Survivors angered by pope's 'lukewarm' Yad Vashem speech
Yad Vashem chairman, Rabbi Yisrael Meir Lau: 'There's a dramatic difference between killed and murdered.'
The speech by Pope Benedict XVI Monday at Yad Vashem drew criticism from staff members of the Holocaust memorial, who described it as disappointing and lukewarm.
The chairman of the Yad Vashem Directorate, Avner Shalev, said he expected the pope, "who is a human being, too," to draw on his personal experience to issue a stronger condemnation of Nazis and Germans, who were not directly mentioned in the speech. The pope grew up in Nazi Germany and served in both Hitler Youth and the Wehrmacht, before deserting from the army in 1944. Shalev, however, said the speech was "important," especially in its criticism of denial of the Holocaust.
The pope spoke at length about the importance of remembering the victims of the Holocaust. "One can rob a neighbor of possessions, opportunity or freedom. One can weave an insidious web of lies to convince others that certain groups are undeserving of respect. Yet, try as one might, one can never take away the name of a fellow human being," he said.
"May the names of these victims never perish! May their suffering never be denied, belittled or forgotten! And may all people of goodwill remain vigilant in rooting out from the heart of man anything that could lead to tragedies such as this!"
The chairman of Yad Vashem, Rabbi Yisrael Meir Lau, himself a Holocaust survivor, complained of the pope's usage of the word "millions" instead of the more specific "6 million" when speaking of the Holocaust's Jewish victims, as well as over his use of the word "killed" rather than "murdered."
"There's a dramatic difference between killed and murdered, especially when a speech has gone through so many hands," Lau said.
Lau also said that the speech "didn't have a single word of condolence, compassion or sharing the pain of the Jewish people as such. There was a lot about the pain of humanity, cosmopolitan words," Lau said. Lau, the chief rabbi of Tel Aviv and a former Ashkenazi chief rabbi of Israel, also described the speech as "beautiful and well scripted and very Biblical," however.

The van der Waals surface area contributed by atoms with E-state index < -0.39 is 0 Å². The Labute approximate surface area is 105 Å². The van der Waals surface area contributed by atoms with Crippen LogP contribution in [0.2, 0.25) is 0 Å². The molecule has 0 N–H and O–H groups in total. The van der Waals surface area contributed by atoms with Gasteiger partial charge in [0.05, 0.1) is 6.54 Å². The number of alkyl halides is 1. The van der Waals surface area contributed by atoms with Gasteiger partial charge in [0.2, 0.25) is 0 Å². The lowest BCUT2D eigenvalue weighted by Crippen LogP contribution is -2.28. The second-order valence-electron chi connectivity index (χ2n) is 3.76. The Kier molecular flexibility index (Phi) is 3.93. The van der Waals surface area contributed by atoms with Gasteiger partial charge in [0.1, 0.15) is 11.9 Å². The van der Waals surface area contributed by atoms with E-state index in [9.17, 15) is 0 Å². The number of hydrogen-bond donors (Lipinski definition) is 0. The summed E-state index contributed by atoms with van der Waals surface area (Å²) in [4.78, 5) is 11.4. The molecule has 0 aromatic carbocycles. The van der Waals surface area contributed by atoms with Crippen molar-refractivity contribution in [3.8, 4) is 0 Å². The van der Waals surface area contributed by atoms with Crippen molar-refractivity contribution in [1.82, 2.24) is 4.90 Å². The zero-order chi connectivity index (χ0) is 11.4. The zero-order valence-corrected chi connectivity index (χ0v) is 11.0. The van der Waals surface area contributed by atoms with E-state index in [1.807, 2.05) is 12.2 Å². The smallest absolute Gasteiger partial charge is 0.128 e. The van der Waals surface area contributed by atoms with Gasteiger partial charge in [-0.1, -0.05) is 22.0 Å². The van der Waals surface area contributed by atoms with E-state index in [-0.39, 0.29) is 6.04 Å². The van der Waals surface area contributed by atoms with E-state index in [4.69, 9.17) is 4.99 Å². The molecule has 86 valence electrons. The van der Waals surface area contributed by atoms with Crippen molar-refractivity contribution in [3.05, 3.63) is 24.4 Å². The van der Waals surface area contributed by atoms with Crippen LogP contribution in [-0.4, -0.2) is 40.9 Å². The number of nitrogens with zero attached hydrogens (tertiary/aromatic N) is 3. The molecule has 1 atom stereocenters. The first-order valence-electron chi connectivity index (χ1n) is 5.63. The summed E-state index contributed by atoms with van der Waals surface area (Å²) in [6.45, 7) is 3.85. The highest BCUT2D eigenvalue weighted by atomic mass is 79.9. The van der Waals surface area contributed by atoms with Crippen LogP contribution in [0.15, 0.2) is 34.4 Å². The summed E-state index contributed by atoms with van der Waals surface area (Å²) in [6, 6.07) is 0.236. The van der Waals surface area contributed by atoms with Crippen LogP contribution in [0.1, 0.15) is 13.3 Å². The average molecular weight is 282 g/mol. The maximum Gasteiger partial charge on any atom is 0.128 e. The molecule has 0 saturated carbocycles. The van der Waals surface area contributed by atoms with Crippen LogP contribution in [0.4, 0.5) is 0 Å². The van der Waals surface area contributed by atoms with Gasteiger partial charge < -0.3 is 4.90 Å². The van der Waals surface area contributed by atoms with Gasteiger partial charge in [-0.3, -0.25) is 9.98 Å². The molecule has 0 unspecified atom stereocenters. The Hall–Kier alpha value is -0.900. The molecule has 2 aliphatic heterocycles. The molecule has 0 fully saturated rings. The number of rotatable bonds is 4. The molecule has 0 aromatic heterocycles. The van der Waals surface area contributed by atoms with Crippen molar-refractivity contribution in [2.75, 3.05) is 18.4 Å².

Some of the Holocaust survivors chosen to shake hands with the pope at the ceremony also expressed mixed feelings about the pontiff's speech.
"It was exciting to meet with the most important dignitary of the Christian world, and his coming to speak at Yad Vashem is very meaningful," said Avraham Ashkenazi, who as a 4-year-old boy in Nazi-occupied Greece attended church with his parents, who pretended to be Christian in order to survive. "But he's not all innocent, he was in the Hitler Jugend and the Wehrmacht. He might not have had a choice, although his father opposed the Nazis."
Other survivors were less critical. "People who expected the pope to apologize or change his mind demonstrated a poor understanding of diplomacy and the Catholic church," said a founder of the the Company for Restitution of Holocaust Victims' Assets, Avraham Roth, who attended the ceremony.
Later yesterday the pope met with the parents of captive soldier Gilad Shalit. He promised to do everything he could to obtain a sign of life from him and to aid the negotiations for his release. The Shalits told the pope they were disappointed with the conduct of the International Committee of the Red Cross, whose delegates have not visited Gilad. They gave the pope a copy of the children's book written by their son before his capture, translated into Italian especially for the pontiff and inscribed in Gilad's name.
Meanwhile, police declared a "zero tolerance" policy regarding any attempts of protest during the papal visit. In East Jerusalem's Ambassador Hotel, a press center set up by Palestinians for foreign journalists covering the visit was shut down by police, who also dispersed a press briefing conducted there.
In another incident, right-wing Jewish activists protesting near the President's Residence in West Jerusalem were dispersed by Border Police.
Two Jews carrying protest signs near Augusta Victoria Hospital in East Jerusalem were detained, as was a man who was seen throwing paint at a Vatican flag elsewhere in the city.
The traffic jams in Jerusalem yesterday caused by the papal visit were much worse than police had anticipated. Further congestion is expected tomorrow, when Hebron Road will be closed for the duration of the pope's visit to Bethlehem.
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